Mike Gossland’s Perl Tutorial Course for Windows

Chapter 4. Handling Files in Perl

IO Introduction > STDOUT > Writing Files > STDIN > Reading Files
Reading Directories > Editing Files > Recursive Editing

Recursive Editing

Sometimes as a webmaster or an administrator, you'd like to be able to make a particular regular expression substitution in all the files throughout an entire directory tree. This is not too hard, with a little help from a built-in Perl module called File::Find.

There will be a few new concepts introduced in this section and you might have to start digging into the documentation for more details on how these things work.

Perl can be extended from the core language by way of "modules". Modules are additional special-purpose packages of code that can be imported into the Perl environment when you need to use them. Your Perl installation comes with many modules available. They are not used until you ask for them since using modules adds a small performance penalty.

One module that comes with every Perl installation is the module: Find::File. To use this module, add the line:

use File::Find;

to your script.

File::Find provides just the directory-walking behaviour we need to traverse a directory tree. Consider this script:

use File::Find;
$dir = "c:/web";
find(\&edits, $dir);
sub edits() {
print "File name is $_\n\t\tFull path is $File::Find::name\n";
}

Alter the $dir="c:/web" to something that makes sense on your system and try running this script. You'll find it recursively lists every file in the directory tree you picked. Let's see how it works.

The line "find(\&edits, $dir)" is the line that walks through the tree specified by "$dir". Find is a function provided by the File::Find module. For parameters, find takes a reference to a function (\&edits), and the directory to walk through. For each file in the tree, it calls the referenced function.

So, for every file, the function "edits" is called. Within the edits function, the default variable, $_, is set to the name of the file. If you want the complete path to the file, look at $File::Find::name. Each time a new subdirectory is entered, the system changes into that directory so the short $_ file names are all you need to open them.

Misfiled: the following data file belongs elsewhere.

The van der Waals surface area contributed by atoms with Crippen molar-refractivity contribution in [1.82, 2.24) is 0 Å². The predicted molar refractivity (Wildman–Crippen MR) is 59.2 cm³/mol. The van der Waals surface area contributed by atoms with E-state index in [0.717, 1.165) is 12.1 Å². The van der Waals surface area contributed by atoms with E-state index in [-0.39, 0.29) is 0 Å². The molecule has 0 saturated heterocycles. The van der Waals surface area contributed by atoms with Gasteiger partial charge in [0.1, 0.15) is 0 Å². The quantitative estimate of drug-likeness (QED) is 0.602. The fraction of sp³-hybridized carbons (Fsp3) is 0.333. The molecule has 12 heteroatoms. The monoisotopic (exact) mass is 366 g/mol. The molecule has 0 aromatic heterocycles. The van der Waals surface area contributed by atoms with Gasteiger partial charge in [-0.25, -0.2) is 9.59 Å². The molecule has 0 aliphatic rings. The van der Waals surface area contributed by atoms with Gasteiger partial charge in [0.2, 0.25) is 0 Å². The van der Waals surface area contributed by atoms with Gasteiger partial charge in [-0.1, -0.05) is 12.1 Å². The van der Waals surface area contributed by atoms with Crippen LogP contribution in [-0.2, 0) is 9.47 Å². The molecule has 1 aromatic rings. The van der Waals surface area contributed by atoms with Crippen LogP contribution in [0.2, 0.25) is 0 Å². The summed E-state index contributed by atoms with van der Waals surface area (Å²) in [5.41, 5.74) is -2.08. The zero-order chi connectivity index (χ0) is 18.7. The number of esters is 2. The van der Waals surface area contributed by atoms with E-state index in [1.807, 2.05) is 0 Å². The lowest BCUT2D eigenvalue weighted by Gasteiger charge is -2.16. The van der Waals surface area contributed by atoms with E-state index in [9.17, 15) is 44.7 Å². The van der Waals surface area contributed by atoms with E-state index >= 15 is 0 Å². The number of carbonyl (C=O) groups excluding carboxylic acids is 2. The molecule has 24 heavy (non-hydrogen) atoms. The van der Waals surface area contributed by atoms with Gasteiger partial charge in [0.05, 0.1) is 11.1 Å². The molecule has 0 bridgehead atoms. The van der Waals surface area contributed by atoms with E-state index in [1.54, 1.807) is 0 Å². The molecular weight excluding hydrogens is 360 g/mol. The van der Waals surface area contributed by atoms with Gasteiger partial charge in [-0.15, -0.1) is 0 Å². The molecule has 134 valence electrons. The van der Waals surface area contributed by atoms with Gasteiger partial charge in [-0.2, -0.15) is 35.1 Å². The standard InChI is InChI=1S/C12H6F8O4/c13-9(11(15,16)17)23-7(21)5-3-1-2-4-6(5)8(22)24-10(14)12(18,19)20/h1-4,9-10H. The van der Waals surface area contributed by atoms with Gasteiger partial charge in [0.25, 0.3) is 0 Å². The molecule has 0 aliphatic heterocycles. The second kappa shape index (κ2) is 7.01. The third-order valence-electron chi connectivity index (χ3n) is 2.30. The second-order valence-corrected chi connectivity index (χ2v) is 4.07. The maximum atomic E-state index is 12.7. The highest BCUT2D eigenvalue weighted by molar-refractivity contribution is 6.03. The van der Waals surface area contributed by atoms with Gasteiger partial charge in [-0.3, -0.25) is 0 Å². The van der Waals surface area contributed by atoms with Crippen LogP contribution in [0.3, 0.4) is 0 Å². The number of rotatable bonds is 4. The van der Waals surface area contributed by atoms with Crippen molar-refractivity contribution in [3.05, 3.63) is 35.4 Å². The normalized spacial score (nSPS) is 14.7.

In the above example, we just listed the files, but we have all the tools to do a recursive edit. We just have to add some code to open the file and edit it within the edits function, as follows. Be careful, because this code has the potential to edit a lot of files!

#!/usr/bin/perl

use File::Find;
$dir = "c:/web";
find(\&edits, $dir);
sub edits() {
$seen = 0;
if ( -f and /.html?/ ) {
$file = $_;
open FILE, $file;
@lines = <FILE>;
close FILE;
for $line ( @lines ) {
if ( $line =~ s/Lesson/Chapter/  ) {
$seen++;
}
}
open FILE, ">$file";
print FILE @lines;
close FILE;
}
}

print "Found in $File::Find::name\n" if $seen > 0;

This script can be used as a starting point for more useful or powerful scripts. Readers are encouraged to look up this kind of editing in the Perl cookbook.

Here's a more full featured script with a few extra features. How it works is left as an exercise for the student.

#!/usr/bin/perl
use File::Find;
@ARGV = ('.') unless @ARGV;
$dir = shift @ARGV;
find(\&edits, $dir);
sub edits() {
return unless -f;        #skip directories
$seen = 0;
$file = $_;
#Uncomment next line if you want multi-line edits
#undef $/;
local $^I=".backup";
#Warning - heavy magic here
local @ARGV = ($file);
while(<>) {
#Remember to use the s option if doing multiline edits
$seen++ if s/Lesson/Chapter/;
print;
}
print "Found in $File::Find::name\n" if $seen > 0;
#Comment out if you want to keep the backup
#unlink $file.".backup";
}

To decipher the above, look up the $^I variable or the equivalent command-line option, -i. Also, look up @ARGV, and explore the special meaning of "while(<>)" when used with the @ARGV array.

Be careful, and make sure you've got a backup of your directory because you can mess up a lot of files quickly with this script. Don't run it twice in a row without checking that the content is preserved, or you can completely clobber your original work!

With care, recursive editing is a very handy addition to your bag of tricks. 

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